Paediatric Palliative Care Guidelines
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Edition/Revision: 1.0
Archived

Non-pharmacological management of Nausea & Vomiting - Archived

There is often a close association between anxiety and nausea and vomiting.  Two common situations are:

Anticipation

Commonly occurs when there is a stong association between an emetogenic stimulus such as chemotherapy and a specific environment such as oncology outpatients, in which sight, sound and especially smell combine to reinforce the association over succeeding visits.  The association between environment, event and emesis needs to be broken.  This can be done using:

  • Play or psychotherapy
  • Hypnotherapy
  • Medications that attenuate the experience of anxiety, particularly Nabilone (mildly euphoric derivative of marijuana with sedative and antiemetic properties) and benzodiazepines.
  • Complementary therapies.
Generalised anxiety

The above measures may be used.  Benzodiazepines (see below) are anxiolytic, where soporifics (e.g. Chloral Hydrate, Levomepromazine) are not.

  • Midazolam.  Can be given parenterally or buccally.  Advantage:  rapid onset, short acting, amnesic.  Disadvantage:  may be so short acting that it does not encompass whole stressful episode.
  • Lorazepam.  May be given orally, parenterally or sublingually.  Adantage:  Longer acting, can have rapid onset if given sublingually.  Disadvantage:  Long duration of action may not always be desirable.
  • Diazepam.  Can be given orally or parenterally or rectally.  Advantage:  Longer acting.  Disadvantage:  Long duration of action may not always be desirable.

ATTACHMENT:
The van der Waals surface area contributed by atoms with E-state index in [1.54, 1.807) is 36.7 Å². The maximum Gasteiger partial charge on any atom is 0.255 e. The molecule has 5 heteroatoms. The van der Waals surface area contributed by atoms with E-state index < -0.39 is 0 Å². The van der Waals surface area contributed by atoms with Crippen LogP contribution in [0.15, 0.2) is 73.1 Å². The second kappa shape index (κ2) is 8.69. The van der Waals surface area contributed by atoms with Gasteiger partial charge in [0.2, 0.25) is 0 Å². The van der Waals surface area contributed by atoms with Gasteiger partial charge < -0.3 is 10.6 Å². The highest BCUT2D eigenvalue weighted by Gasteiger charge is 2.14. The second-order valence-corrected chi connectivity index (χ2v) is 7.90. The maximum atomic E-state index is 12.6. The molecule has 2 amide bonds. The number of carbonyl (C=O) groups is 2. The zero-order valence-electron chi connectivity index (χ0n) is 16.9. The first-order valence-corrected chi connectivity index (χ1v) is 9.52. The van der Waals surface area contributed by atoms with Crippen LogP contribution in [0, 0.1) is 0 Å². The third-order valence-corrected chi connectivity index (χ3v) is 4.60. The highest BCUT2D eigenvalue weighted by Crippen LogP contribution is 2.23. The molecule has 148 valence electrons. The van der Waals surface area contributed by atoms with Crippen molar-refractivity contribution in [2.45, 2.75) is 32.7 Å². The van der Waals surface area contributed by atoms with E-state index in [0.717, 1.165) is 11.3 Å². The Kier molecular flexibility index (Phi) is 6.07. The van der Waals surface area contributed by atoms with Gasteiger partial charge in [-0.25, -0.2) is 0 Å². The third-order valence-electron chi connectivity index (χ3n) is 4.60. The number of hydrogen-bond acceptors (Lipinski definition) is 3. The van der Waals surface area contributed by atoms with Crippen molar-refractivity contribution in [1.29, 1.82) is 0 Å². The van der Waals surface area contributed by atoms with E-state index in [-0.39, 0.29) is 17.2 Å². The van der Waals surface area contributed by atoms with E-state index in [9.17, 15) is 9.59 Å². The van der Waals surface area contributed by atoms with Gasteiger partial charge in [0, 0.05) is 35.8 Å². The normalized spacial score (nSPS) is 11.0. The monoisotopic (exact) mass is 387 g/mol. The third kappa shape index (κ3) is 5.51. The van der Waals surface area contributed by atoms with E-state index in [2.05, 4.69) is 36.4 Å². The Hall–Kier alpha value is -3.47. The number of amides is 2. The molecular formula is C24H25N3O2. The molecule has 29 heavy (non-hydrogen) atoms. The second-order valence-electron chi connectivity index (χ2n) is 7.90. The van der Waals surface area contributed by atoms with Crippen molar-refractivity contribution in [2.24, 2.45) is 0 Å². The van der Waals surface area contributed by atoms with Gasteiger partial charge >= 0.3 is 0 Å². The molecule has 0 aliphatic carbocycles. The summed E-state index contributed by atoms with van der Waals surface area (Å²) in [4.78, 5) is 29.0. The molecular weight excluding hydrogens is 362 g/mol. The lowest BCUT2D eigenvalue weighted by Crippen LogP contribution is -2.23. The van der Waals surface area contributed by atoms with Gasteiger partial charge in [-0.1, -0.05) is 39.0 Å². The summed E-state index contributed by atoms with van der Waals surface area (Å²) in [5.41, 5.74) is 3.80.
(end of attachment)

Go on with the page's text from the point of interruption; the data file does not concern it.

In general, as with most medications for managing psychological aspects of illness, they should not be prescribed alone but in association with appropriate non-drug techniques.

Palliative medicine concerns patients in whom:

  • Anxiety levels are often high.
  • There may be a multiplicity of physical factors.
  • Effective management of the symptoms requires attention to all dimensions.

This means:

  • It is important to explore the expectations of the patient and family before embarking on treatment.
  • It is important to be realistic about what can be achieved.
  • Even with optimal pharmacological and psychological support, it is not always possible to abolish nausea and vomiting entirely.
  • For most patients, reducing the frequency of vomiting to once or twice a day may be enough.
  • As always, need to balance the likely impact of antiemetic therapy against the potential adverse effects.  The balance of burden and benefit for individual families needs to be established before embarking on treatment.
Edition/Revision: 1.0
Created 18 Jul 2013 - Archived
Validated 19 Jul 2013 by Ian Back
Last modified 22 Jan 2023
Fri 27 Jan 2023 07:35:03 GMT
Last modified 22 Jan 2023